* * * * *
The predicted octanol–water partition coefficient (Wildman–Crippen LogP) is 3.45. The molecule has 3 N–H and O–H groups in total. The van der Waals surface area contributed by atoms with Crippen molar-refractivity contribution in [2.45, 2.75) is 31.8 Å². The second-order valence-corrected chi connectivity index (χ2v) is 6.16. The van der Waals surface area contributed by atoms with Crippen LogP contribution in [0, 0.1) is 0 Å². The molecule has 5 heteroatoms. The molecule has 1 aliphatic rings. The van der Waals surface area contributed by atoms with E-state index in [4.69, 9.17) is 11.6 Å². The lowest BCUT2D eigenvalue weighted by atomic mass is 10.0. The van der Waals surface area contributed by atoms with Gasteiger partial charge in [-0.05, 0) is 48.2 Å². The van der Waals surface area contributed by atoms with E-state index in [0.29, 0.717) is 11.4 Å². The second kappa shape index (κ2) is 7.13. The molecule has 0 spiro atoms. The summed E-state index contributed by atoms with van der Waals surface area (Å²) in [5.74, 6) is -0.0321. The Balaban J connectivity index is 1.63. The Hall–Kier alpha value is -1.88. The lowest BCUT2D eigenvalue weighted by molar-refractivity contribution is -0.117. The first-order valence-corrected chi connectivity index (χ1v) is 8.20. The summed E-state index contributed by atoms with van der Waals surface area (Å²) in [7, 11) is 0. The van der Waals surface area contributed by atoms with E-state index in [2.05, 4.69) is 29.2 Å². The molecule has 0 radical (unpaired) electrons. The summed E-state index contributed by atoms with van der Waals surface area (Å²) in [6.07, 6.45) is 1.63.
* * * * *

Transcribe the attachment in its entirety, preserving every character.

The predicted octanol–water partition coefficient (Wildman–Crippen LogP) is 3.45. The molecule has 3 N–H and O–H groups in total. The van der Waals surface area contributed by atoms with Crippen molar-refractivity contribution in [2.45, 2.75) is 31.8 Å². The second-order valence-corrected chi connectivity index (χ2v) is 6.16. The van der Waals surface area contributed by atoms with Crippen LogP contribution in [0, 0.1) is 0 Å². The molecule has 5 heteroatoms. The molecule has 1 aliphatic rings. The van der Waals surface area contributed by atoms with E-state index in [4.69, 9.17) is 11.6 Å². The lowest BCUT2D eigenvalue weighted by atomic mass is 10.0. The van der Waals surface area contributed by atoms with Gasteiger partial charge in [-0.05, 0) is 48.2 Å². The van der Waals surface area contributed by atoms with E-state index in [0.29, 0.717) is 11.4 Å². The second kappa shape index (κ2) is 7.13. The molecule has 0 spiro atoms. The summed E-state index contributed by atoms with van der Waals surface area (Å²) in [5.74, 6) is -0.0321. The Balaban J connectivity index is 1.63. The Hall–Kier alpha value is -1.88. The lowest BCUT2D eigenvalue weighted by molar-refractivity contribution is -0.117. The first-order valence-corrected chi connectivity index (χ1v) is 8.20. The summed E-state index contributed by atoms with van der Waals surface area (Å²) in [7, 11) is 0. The van der Waals surface area contributed by atoms with E-state index in [2.05, 4.69) is 29.2 Å². The molecule has 0 radical (unpaired) electrons. The summed E-state index contributed by atoms with van der Waals surface area (Å²) in [6.07, 6.45) is 1.63.